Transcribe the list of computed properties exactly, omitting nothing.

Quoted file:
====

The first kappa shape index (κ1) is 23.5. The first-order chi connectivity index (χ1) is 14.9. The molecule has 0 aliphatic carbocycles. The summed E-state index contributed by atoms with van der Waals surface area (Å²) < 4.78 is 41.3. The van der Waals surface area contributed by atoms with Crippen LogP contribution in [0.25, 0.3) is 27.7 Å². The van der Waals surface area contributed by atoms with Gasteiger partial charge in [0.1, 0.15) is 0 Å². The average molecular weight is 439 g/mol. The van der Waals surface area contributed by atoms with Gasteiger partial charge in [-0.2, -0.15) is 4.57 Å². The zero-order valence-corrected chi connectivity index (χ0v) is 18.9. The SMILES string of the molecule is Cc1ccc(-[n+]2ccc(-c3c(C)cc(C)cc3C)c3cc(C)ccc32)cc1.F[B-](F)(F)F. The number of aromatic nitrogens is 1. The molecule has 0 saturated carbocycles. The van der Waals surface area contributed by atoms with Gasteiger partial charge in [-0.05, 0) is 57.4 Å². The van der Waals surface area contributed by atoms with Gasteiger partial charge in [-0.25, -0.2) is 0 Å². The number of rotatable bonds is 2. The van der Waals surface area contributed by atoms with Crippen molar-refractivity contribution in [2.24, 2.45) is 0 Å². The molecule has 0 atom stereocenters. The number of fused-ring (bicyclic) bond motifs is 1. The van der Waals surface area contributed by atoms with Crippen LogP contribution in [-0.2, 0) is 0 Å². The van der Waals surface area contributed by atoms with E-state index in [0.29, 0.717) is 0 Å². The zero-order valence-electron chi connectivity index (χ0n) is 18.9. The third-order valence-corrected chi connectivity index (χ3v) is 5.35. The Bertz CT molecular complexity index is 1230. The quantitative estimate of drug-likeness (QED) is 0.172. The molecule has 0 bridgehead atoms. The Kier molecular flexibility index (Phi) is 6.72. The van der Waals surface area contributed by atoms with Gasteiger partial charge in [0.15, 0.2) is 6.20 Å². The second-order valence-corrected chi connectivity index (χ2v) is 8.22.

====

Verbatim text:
The first kappa shape index (κ1) is 23.5. The first-order chi connectivity index (χ1) is 14.9. The molecule has 0 aliphatic carbocycles. The summed E-state index contributed by atoms with van der Waals surface area (Å²) < 4.78 is 41.3. The van der Waals surface area contributed by atoms with Crippen LogP contribution in [0.25, 0.3) is 27.7 Å². The van der Waals surface area contributed by atoms with Gasteiger partial charge in [0.1, 0.15) is 0 Å². The average molecular weight is 439 g/mol. The van der Waals surface area contributed by atoms with Gasteiger partial charge in [-0.2, -0.15) is 4.57 Å². The zero-order valence-corrected chi connectivity index (χ0v) is 18.9. The SMILES string of the molecule is Cc1ccc(-[n+]2ccc(-c3c(C)cc(C)cc3C)c3cc(C)ccc32)cc1.F[B-](F)(F)F. The number of aromatic nitrogens is 1. The molecule has 0 saturated carbocycles. The van der Waals surface area contributed by atoms with Gasteiger partial charge in [-0.05, 0) is 57.4 Å². The van der Waals surface area contributed by atoms with Gasteiger partial charge in [-0.25, -0.2) is 0 Å². The number of rotatable bonds is 2. The van der Waals surface area contributed by atoms with Crippen molar-refractivity contribution in [2.24, 2.45) is 0 Å². The molecule has 0 atom stereocenters. The number of fused-ring (bicyclic) bond motifs is 1. The van der Waals surface area contributed by atoms with Crippen LogP contribution in [-0.2, 0) is 0 Å². The van der Waals surface area contributed by atoms with E-state index in [0.29, 0.717) is 0 Å². The zero-order valence-electron chi connectivity index (χ0n) is 18.9. The third-order valence-corrected chi connectivity index (χ3v) is 5.35. The Bertz CT molecular complexity index is 1230. The quantitative estimate of drug-likeness (QED) is 0.172. The molecule has 0 bridgehead atoms. The Kier molecular flexibility index (Phi) is 6.72. The van der Waals surface area contributed by atoms with Gasteiger partial charge in [0.15, 0.2) is 6.20 Å². The second-order valence-corrected chi connectivity index (χ2v) is 8.22.